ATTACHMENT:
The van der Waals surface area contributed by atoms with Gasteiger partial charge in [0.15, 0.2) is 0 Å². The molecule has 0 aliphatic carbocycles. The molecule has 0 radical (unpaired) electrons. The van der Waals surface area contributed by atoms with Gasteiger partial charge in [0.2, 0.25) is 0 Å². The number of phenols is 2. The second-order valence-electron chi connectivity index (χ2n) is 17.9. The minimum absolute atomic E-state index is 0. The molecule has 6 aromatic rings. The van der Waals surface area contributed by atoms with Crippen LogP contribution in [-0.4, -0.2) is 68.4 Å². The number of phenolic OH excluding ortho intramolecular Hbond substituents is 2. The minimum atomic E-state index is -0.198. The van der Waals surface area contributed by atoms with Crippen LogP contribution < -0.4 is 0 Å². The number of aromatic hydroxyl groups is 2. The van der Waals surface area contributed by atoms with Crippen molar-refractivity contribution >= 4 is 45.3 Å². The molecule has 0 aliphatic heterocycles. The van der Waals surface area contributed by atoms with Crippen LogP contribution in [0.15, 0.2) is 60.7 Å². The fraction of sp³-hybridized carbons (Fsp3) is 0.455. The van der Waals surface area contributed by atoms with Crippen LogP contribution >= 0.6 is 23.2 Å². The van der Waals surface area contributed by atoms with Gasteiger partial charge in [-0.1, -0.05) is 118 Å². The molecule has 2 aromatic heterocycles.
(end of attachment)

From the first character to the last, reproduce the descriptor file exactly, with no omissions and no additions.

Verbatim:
The van der Waals surface area contributed by atoms with Gasteiger partial charge in [0.15, 0.2) is 0 Å². The molecule has 0 aliphatic carbocycles. The molecule has 0 radical (unpaired) electrons. The van der Waals surface area contributed by atoms with Gasteiger partial charge in [0.2, 0.25) is 0 Å². The number of phenols is 2. The second-order valence-electron chi connectivity index (χ2n) is 17.9. The minimum absolute atomic E-state index is 0. The molecule has 6 aromatic rings. The van der Waals surface area contributed by atoms with Crippen LogP contribution in [-0.4, -0.2) is 68.4 Å². The number of phenolic OH excluding ortho intramolecular Hbond substituents is 2. The minimum atomic E-state index is -0.198. The van der Waals surface area contributed by atoms with Crippen LogP contribution < -0.4 is 0 Å². The number of aromatic hydroxyl groups is 2. The van der Waals surface area contributed by atoms with Crippen molar-refractivity contribution >= 4 is 45.3 Å². The molecule has 0 aliphatic heterocycles. The van der Waals surface area contributed by atoms with Crippen LogP contribution in [0.15, 0.2) is 60.7 Å². The fraction of sp³-hybridized carbons (Fsp3) is 0.455. The van der Waals surface area contributed by atoms with Crippen LogP contribution >= 0.6 is 23.2 Å². The van der Waals surface area contributed by atoms with Gasteiger partial charge in [-0.1, -0.05) is 118 Å². The molecule has 2 aromatic heterocycles.